Photographer: MURAD ORUJOV/Sputnik via AP Photo

Azeri Bank Plans $3.3 Billion Restructuring After Defaulting

  • International Bank of Azerbaijan bond yields jump on statement
  • Sovereign obligations to be swapped for some of bank’s FX debt

The largest bank in Azerbaijan has halted its foreign debt payments and will start restructuring talks with creditors after a currency crisis in the Caspian Sea nation drove the lender to the brink of collapse.

Under a restructuring plan published on Friday, the International Bank of Azerbaijan said its “designated financial indebtedness” was at $3.3 billion as of April 18. It missed a principal and interest payment on a $100 million subordinated loan on May 10, according to an emailed statement from the government-owned lender on Thursday.

Some of its foreign-currency debts will be exchanged for sovereign, while the proposed restructuring plan will become binding if approved by creditors accounting for two-thirds of the company’s affected debt by value. In court documents filed in the U.S., the bank identified Cargill Financial Services International Inc. as its largest single creditor.

“We hope that the government may finally offer an acceptable, ‘no-pain’ for debt investors, ‘par-to-par’ exchange without haircut,” Egor Fedorov, a senior credit analyst at ING Groep NV in Moscow, said by email. Azerbaijan is “making a lot of steps towards international investors in the international arena” and, in a worst-case scenario, “the debt restructuring will create negative risk perception,” he said.

A rebound in oil prices this year has brought little relief for Azerbaijan, the third-biggest crude producer in the former Soviet Union, which fought a run on its currency last year after already suffering two devaluations in 2015. The government has so far spent 9.93 billion manat ($5.9 billion) on buying the bank’s toxic assets, while also placing more than $1.3 billion on deposit to provide liquidity.

The bank’s former chairman, Jahangir Haciyev, is serving a 15-year term in prison after being convicted for embezzlement and abuse of office in 2016. Haciyev, a relative of former National Security Minister Eldar Mahmudov, has denied the charges.

The price of the bank’s $500 million of 2019 dollar bonds tumbled 16 percent on Thursday, lifting the yield 9.45 percentage points to 14.806 percent. The yield dropped 2.1 percentage points as of 4:33 p.m. in Baku on Friday. The government’s dollar bonds maturing in 2024 also sank on Thursday, lifting the yield by the most in two months. The yield fell eight basis points on Friday to 4.48 percent.

‘Financial Viability’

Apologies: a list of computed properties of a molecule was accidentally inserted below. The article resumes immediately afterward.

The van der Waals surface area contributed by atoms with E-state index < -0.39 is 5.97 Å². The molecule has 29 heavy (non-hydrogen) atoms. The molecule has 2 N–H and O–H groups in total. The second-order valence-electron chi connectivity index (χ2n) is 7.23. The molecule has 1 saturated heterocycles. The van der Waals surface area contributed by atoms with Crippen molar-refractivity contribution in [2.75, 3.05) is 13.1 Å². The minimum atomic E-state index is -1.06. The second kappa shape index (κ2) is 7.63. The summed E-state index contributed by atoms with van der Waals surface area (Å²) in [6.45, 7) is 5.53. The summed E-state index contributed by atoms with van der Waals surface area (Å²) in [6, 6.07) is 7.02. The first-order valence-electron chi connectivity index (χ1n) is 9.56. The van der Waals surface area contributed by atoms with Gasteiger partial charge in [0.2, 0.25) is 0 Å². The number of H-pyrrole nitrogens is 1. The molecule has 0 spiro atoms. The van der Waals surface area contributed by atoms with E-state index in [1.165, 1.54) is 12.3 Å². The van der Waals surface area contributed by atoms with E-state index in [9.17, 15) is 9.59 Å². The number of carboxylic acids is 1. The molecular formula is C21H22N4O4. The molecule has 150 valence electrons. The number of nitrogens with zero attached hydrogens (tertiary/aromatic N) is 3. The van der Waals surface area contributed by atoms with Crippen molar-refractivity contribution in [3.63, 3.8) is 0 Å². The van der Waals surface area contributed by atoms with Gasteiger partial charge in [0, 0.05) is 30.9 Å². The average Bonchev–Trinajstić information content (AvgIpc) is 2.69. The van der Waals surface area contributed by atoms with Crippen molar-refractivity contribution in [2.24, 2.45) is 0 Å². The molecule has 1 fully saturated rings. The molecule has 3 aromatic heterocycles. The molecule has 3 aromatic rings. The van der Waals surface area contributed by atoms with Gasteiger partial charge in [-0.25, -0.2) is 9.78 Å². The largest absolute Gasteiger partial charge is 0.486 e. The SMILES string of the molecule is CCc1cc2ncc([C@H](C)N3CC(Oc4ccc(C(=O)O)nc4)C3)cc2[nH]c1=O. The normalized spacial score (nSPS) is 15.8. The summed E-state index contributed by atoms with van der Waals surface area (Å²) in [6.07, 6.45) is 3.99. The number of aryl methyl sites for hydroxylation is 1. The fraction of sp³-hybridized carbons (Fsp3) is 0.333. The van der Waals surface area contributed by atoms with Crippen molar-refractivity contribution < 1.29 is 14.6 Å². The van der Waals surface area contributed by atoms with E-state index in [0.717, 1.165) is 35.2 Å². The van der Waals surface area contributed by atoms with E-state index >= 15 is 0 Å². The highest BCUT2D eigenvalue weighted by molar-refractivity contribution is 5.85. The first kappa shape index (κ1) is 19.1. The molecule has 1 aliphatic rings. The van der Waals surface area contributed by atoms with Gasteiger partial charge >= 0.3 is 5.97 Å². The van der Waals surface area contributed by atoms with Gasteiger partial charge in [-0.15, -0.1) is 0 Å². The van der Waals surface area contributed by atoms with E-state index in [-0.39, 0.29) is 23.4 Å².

“Re-establishing the financial viability of IBA is critical so that the bank can continue to provide important banking services to the Azerbaijan economy,” Finance Minister Samir Sharifov said in the statement. No depositors will be affected by the plan, he said.

Still, two $500 million deposits of Azerbaijan’s State Oil Fund, known as Sofaz, were on the list of the bank’s “designated financial indebtedness” published on Friday. It also included the $500 million Eurobond due 2019 as well as debt owed to creditors including Societe Generale SA, Commerzbank AG, Intesa Sanpaolo SpA and Cargill.

Proposals for the terms of the restructuring and its expected timetable will be unveiled for investors at a presentation at the offices of White & Case LLP in London on May 23 at 11:30 a.m. The bank is being advised by White & Case and Lazard Freres.

Court Filing

On Thursday, the International Bank of Azerbaijan filed court papers to protect four U.S.-located “correspondent accounts” that are used to complete various dollar-denominated transactions. The filing is also designed to block any creditor lawsuits that could interfere with the bank’s main restructuring process, the lender said in an affidavit filed in federal court in Manhattan.

The filing was made under Chapter 15 of the U.S. Bankruptcy Code, which allows a judge to shield the U.S. assets of a foreign company from creditors while the company restructures. Creditors can challenge the protection by trying to prove that the foreign restructuring process isn’t fair.

IBA asked the U.S. court to recognize the restructuring process already started in Azerbaijan, saying it’s “very similar” to several proceedings to overhaul debt by Kazakh banks that have already been accepted by the court.

In the petition filed in the U.S. court, the bank said it started considering the possibility of a debt overhaul starting last February. In March, it failed to make a principal payment owed to Cargill, forcing the first of two extensions on the defaulted debt.
 

Looming Payments

IBA was due to pay $369 million this year on its loans, with $64 million and $205 million due in August and October, respectively, according to an investor presentation based on first-half results for 2016.

The plan’s approval will pave the way for further state aid, Azerbaijan’s Financial Markets Supervisory Authority said in a statement.

“We are concerned regarding the continuing decline in the financial and capital indicators of the bank,” said Rufat Aslanli, head of the regulator. “Implementation of IBA’s proposed restructuring plan, as a precursor to the provision of further support for IBA from the government, is an important step not only for the bank, but for the entire banking sector of Azerbaijan.”

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